Bridges to Housing project managers have benefited from the hard work of many people and organizations across the country. For more information on approaches to addressing the problem of family homelessness, please visit the following web sites.
Hearth Connection Supportive Housing and Managed Care Pilot
The National Center on Family Homelessness is conducting an independent evaluation of the Supportive Housing and Managed Care Pilot, an innovative permanent supportive housing demonstration project in St. Paul and Mankato, Minnesota. The program seeks to help single adults and families whose homelessness is exacerbated by other difficulties such as medical problems, mental illness, chemical dependency, or histories of trauma. Participants are given access to permanent affordable housing, a range of supportive services, and a primary provider to help them access services they need. Hearth Connection, the non-profit agency managing the project, selected The National Center to conduct the evaluation. http://www.familyhomelessness.org/hearthconnection.html
The Sound Families Initiative is a program established in 2000 to curb family homelessness in Pierce, King and Snohomish counties in Washington State. It was started with a $40 million grant from the Gates Foundation to create 1,500 new housing units and support services for families in transition out of homelessness in the Puget Sound region. Working in close partnership with regional housing authorities, hundreds of Sound Families units are now funded in rural, suburban and urban areas in each of the three counties. The University of Washington’s School of Social Work is evaluating the program, and a recently released mid-course evaluation indicates progress. A majority of families increased their incomes and moved to fair-market, public or subsidized housing after leaving the Sound Families program. http://soundfamilies.org
Washington Families Fund
Washington Families Fund, the first resource of its kind for homeless families statewide. Established by the Washington Legislature in 2004 with a $2 million appropriation, it made Washington the first state in the nation to create a reliable, long-term source of funding for supportive services to homeless children and their families. The Washington Families Fund fills an acute need — stable, long-term funding for both on- and off-site supported services linked to affordable housing. This dependable source of funding allows nonprofit organizations to increase comprehensive and individualized case management services for homeless families throughout the state. http://www.aidshousing.org/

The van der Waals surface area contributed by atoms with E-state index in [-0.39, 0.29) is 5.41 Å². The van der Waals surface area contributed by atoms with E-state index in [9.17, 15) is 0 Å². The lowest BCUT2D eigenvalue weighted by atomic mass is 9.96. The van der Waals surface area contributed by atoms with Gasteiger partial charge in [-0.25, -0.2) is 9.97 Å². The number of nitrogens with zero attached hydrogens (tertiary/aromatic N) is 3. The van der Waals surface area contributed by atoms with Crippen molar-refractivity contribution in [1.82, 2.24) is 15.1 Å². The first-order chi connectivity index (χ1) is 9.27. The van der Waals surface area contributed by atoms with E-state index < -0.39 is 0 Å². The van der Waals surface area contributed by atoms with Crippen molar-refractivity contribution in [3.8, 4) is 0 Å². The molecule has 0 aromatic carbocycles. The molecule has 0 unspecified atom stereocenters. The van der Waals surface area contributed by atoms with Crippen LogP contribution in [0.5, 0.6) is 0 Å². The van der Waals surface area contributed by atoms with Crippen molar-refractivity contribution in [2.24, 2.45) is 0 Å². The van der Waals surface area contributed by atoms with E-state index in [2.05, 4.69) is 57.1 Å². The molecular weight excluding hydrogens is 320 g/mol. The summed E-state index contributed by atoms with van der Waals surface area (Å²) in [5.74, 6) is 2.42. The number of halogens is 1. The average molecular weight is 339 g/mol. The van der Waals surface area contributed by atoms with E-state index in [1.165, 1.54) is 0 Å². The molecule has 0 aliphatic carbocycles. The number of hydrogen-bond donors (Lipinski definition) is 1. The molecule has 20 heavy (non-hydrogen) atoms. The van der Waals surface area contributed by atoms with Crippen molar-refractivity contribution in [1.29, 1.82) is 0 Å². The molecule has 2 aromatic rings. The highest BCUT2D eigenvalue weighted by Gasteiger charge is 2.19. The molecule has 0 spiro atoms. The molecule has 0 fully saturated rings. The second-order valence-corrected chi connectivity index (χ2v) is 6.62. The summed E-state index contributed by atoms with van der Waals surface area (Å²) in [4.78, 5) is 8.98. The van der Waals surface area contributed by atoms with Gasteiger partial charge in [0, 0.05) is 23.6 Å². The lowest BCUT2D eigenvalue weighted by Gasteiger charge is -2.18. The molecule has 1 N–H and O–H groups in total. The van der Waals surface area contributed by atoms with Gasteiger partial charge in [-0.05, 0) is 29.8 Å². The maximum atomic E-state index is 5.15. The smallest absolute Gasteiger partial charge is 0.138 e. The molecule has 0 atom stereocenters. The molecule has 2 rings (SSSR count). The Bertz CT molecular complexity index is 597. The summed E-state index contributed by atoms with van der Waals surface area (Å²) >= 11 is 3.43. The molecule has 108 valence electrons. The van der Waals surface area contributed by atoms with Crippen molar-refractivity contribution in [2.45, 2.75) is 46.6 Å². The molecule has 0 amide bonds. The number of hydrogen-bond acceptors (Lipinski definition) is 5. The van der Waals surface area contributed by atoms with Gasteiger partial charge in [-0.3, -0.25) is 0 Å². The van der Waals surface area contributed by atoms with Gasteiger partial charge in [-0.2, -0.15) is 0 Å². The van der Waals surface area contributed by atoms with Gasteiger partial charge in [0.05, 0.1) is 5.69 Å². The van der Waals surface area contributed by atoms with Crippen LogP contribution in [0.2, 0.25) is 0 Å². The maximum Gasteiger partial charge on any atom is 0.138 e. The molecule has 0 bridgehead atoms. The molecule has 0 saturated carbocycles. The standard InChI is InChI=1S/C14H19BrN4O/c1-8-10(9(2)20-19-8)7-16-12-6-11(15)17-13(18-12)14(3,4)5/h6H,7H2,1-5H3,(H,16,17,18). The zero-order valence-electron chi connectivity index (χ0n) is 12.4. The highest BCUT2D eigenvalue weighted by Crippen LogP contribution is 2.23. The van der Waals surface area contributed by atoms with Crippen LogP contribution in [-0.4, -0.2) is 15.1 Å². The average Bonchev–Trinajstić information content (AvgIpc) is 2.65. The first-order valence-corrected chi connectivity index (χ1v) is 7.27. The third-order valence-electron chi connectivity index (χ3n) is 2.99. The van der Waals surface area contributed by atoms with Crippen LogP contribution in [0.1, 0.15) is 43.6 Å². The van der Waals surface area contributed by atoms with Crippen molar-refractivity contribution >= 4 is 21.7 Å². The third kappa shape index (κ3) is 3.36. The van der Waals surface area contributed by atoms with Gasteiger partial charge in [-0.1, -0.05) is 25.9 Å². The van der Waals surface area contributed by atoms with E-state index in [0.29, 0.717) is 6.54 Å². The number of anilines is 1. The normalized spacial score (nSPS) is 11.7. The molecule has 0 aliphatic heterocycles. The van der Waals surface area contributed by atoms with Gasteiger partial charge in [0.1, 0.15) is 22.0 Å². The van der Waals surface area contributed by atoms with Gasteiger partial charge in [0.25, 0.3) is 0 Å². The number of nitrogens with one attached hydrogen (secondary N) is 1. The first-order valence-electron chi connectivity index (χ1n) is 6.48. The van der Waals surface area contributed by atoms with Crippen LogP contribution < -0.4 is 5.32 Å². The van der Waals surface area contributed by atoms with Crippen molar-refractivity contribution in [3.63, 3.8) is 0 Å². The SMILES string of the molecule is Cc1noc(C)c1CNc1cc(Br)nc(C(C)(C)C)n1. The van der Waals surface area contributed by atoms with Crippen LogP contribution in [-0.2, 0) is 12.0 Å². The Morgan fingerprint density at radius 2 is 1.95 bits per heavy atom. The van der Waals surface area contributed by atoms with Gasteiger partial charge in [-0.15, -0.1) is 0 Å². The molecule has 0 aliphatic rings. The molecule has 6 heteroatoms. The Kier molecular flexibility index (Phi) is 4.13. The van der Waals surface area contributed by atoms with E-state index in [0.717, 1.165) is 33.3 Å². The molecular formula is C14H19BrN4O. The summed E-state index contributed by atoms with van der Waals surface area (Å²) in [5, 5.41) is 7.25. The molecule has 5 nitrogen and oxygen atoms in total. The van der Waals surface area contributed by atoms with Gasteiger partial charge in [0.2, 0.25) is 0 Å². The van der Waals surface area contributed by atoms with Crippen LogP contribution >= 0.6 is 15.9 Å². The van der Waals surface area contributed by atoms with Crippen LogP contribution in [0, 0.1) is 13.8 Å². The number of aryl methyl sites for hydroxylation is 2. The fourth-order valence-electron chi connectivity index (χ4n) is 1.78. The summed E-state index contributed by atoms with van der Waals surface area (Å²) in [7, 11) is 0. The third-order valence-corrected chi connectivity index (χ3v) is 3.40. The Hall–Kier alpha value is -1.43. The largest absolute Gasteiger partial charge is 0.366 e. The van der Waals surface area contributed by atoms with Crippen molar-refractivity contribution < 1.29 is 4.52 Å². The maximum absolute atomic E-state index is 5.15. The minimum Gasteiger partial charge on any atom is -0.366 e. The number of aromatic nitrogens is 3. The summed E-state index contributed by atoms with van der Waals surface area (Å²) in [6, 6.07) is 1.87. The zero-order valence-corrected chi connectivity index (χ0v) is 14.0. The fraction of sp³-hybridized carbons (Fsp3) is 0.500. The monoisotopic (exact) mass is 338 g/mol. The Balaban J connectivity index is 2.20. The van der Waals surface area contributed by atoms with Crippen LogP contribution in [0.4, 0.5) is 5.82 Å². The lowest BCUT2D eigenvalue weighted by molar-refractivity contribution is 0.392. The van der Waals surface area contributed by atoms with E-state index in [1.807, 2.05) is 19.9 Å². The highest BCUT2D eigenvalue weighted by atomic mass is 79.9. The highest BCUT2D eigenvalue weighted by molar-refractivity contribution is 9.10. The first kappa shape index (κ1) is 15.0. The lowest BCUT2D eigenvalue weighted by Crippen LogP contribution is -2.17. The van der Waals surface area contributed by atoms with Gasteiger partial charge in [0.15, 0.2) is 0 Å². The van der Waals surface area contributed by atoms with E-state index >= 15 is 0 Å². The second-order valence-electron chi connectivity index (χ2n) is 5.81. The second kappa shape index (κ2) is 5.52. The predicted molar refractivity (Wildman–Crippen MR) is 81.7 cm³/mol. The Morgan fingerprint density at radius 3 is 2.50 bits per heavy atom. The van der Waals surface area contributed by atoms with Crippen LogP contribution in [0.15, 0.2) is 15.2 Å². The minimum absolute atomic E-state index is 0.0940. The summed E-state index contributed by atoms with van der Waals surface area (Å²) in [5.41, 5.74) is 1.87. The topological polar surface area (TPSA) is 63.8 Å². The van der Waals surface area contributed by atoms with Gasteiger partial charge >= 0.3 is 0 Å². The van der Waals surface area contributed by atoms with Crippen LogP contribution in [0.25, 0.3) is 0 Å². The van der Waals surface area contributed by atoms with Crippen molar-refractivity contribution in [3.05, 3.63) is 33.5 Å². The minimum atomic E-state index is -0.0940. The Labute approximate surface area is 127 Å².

Corporation for Supportive Housing
The Corporation for Supportive Housing was established in 1991 with funding from three of the nation’s leading philanthropies – the Pew Charitable Trusts, Robert Wood Johnson Foundation, and the Ford Foundation – to support the individual efforts of local nonprofit pioneers developing service-supported housing for those most in need: people coping with homelessness and extreme poverty, as well as chronic health conditions such as mental illness, addiction or HIV/AIDS.
CSH has offices in 10 states (California, Connecticut, Illinois, Indiana, Michigan, Minnesota, New Jersey, New York, Ohio and Rhode Island and the District of Columbia. National staff works out of the California, Minnesota, and New York offices. In addition, the organization operates targeted initiatives in Colorado, Kentucky, Maine, Oregon, and Washington. CSH is also affiliated with the Oakland, CA-based Frequent Users of Health Services Initiative, and the Minneapolis, MN-based Hearth Connection. http://www.csh.org
National Alliance to End Homelessness
The National Alliance to End Homelessness is a nonprofit organization whose mission is to mobilize the nonprofit, public and private sectors of society in an alliance to end homelessness. The Alliance represents a united effort to address the root causes of homelessness and challenge society’s acceptance of homelessness as an inevitable by-product of American life. Guiding our work is the Ten Year Plan to End Homelessness. The Ten Year Plan identifies our nation's current weaknesses in addressing the problem and lays out practical steps that our nation can take to change our present course and truly end homelessness within ten years. The main areas of our work include: informing policy makers at the federal level about ways in which they can help to end homelessness across the nation, providing assistance to service providers, advocates, and public officials in developing and implementing plans to end homelessness in their communities, increasing the number of Americans educated about the issues, causes and solutions of homelessness and engaged in pursuing its permanent end. http://www.endhomelessness.org/